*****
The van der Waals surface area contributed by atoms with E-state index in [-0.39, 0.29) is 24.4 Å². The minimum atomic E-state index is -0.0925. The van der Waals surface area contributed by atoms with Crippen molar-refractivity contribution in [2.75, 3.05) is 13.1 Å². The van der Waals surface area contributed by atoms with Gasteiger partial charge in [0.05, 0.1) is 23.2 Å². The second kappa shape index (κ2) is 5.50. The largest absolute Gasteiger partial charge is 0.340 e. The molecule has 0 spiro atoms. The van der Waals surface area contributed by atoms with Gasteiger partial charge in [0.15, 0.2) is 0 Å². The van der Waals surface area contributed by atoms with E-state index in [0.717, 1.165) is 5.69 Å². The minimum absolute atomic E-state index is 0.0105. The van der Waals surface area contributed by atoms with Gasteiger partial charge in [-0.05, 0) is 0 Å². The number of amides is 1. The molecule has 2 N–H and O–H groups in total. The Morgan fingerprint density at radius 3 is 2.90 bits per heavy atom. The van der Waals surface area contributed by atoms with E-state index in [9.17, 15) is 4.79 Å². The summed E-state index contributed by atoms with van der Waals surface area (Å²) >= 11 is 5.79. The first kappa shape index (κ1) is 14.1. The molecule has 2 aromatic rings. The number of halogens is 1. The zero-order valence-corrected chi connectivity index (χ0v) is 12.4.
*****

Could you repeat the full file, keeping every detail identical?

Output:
The van der Waals surface area contributed by atoms with E-state index in [-0.39, 0.29) is 24.4 Å². The minimum atomic E-state index is -0.0925. The van der Waals surface area contributed by atoms with Crippen molar-refractivity contribution in [2.75, 3.05) is 13.1 Å². The van der Waals surface area contributed by atoms with Gasteiger partial charge in [0.05, 0.1) is 23.2 Å². The second kappa shape index (κ2) is 5.50. The largest absolute Gasteiger partial charge is 0.340 e. The molecule has 0 spiro atoms. The van der Waals surface area contributed by atoms with Gasteiger partial charge in [0.15, 0.2) is 0 Å². The van der Waals surface area contributed by atoms with E-state index in [0.717, 1.165) is 5.69 Å². The minimum absolute atomic E-state index is 0.0105. The van der Waals surface area contributed by atoms with Gasteiger partial charge in [-0.05, 0) is 0 Å². The number of amides is 1. The molecule has 2 N–H and O–H groups in total. The Morgan fingerprint density at radius 3 is 2.90 bits per heavy atom. The van der Waals surface area contributed by atoms with E-state index in [9.17, 15) is 4.79 Å². The summed E-state index contributed by atoms with van der Waals surface area (Å²) >= 11 is 5.79. The first kappa shape index (κ1) is 14.1. The molecule has 2 aromatic rings. The number of halogens is 1. The zero-order valence-corrected chi connectivity index (χ0v) is 12.4.